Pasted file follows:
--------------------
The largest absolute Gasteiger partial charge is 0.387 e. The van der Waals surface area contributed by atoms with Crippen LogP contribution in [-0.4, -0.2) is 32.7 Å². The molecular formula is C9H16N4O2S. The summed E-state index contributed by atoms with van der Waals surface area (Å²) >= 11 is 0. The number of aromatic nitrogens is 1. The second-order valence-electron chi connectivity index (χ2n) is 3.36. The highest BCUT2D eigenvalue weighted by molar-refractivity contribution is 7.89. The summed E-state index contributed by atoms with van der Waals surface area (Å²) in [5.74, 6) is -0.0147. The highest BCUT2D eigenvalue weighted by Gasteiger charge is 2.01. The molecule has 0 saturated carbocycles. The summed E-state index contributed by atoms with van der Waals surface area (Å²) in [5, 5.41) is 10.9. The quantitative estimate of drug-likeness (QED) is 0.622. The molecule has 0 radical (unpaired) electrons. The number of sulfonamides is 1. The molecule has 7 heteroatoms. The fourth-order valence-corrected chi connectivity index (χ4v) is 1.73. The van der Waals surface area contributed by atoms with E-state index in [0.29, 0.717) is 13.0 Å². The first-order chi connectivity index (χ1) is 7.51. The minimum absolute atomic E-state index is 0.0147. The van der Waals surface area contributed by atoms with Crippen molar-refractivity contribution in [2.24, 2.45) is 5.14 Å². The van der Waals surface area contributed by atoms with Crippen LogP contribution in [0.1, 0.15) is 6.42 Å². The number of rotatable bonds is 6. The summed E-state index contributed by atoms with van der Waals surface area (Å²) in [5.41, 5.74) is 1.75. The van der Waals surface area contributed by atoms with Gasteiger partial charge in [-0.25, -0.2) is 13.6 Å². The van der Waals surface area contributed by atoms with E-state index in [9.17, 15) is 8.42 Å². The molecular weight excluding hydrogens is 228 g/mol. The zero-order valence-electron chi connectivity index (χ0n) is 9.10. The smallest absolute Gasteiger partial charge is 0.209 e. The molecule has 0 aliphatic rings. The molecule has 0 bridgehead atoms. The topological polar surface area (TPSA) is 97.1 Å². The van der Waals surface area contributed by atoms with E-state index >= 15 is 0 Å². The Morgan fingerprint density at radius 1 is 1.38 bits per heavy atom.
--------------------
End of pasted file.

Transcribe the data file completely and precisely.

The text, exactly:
The largest absolute Gasteiger partial charge is 0.387 e. The van der Waals surface area contributed by atoms with Crippen LogP contribution in [-0.4, -0.2) is 32.7 Å². The molecular formula is C9H16N4O2S. The summed E-state index contributed by atoms with van der Waals surface area (Å²) >= 11 is 0. The number of aromatic nitrogens is 1. The second-order valence-electron chi connectivity index (χ2n) is 3.36. The highest BCUT2D eigenvalue weighted by molar-refractivity contribution is 7.89. The summed E-state index contributed by atoms with van der Waals surface area (Å²) in [5.74, 6) is -0.0147. The highest BCUT2D eigenvalue weighted by Gasteiger charge is 2.01. The molecule has 0 saturated carbocycles. The summed E-state index contributed by atoms with van der Waals surface area (Å²) in [5, 5.41) is 10.9. The quantitative estimate of drug-likeness (QED) is 0.622. The molecule has 0 radical (unpaired) electrons. The number of sulfonamides is 1. The molecule has 7 heteroatoms. The fourth-order valence-corrected chi connectivity index (χ4v) is 1.73. The van der Waals surface area contributed by atoms with E-state index in [0.29, 0.717) is 13.0 Å². The first-order chi connectivity index (χ1) is 7.51. The minimum absolute atomic E-state index is 0.0147. The van der Waals surface area contributed by atoms with Crippen molar-refractivity contribution in [2.24, 2.45) is 5.14 Å². The van der Waals surface area contributed by atoms with Crippen LogP contribution in [0.1, 0.15) is 6.42 Å². The number of rotatable bonds is 6. The summed E-state index contributed by atoms with van der Waals surface area (Å²) in [5.41, 5.74) is 1.75. The van der Waals surface area contributed by atoms with Gasteiger partial charge in [-0.25, -0.2) is 13.6 Å². The van der Waals surface area contributed by atoms with E-state index in [9.17, 15) is 8.42 Å². The molecular weight excluding hydrogens is 228 g/mol. The zero-order valence-electron chi connectivity index (χ0n) is 9.10. The smallest absolute Gasteiger partial charge is 0.209 e. The molecule has 0 aliphatic rings. The molecule has 0 bridgehead atoms. The topological polar surface area (TPSA) is 97.1 Å². The van der Waals surface area contributed by atoms with E-state index >= 15 is 0 Å². The Morgan fingerprint density at radius 1 is 1.38 bits per heavy atom.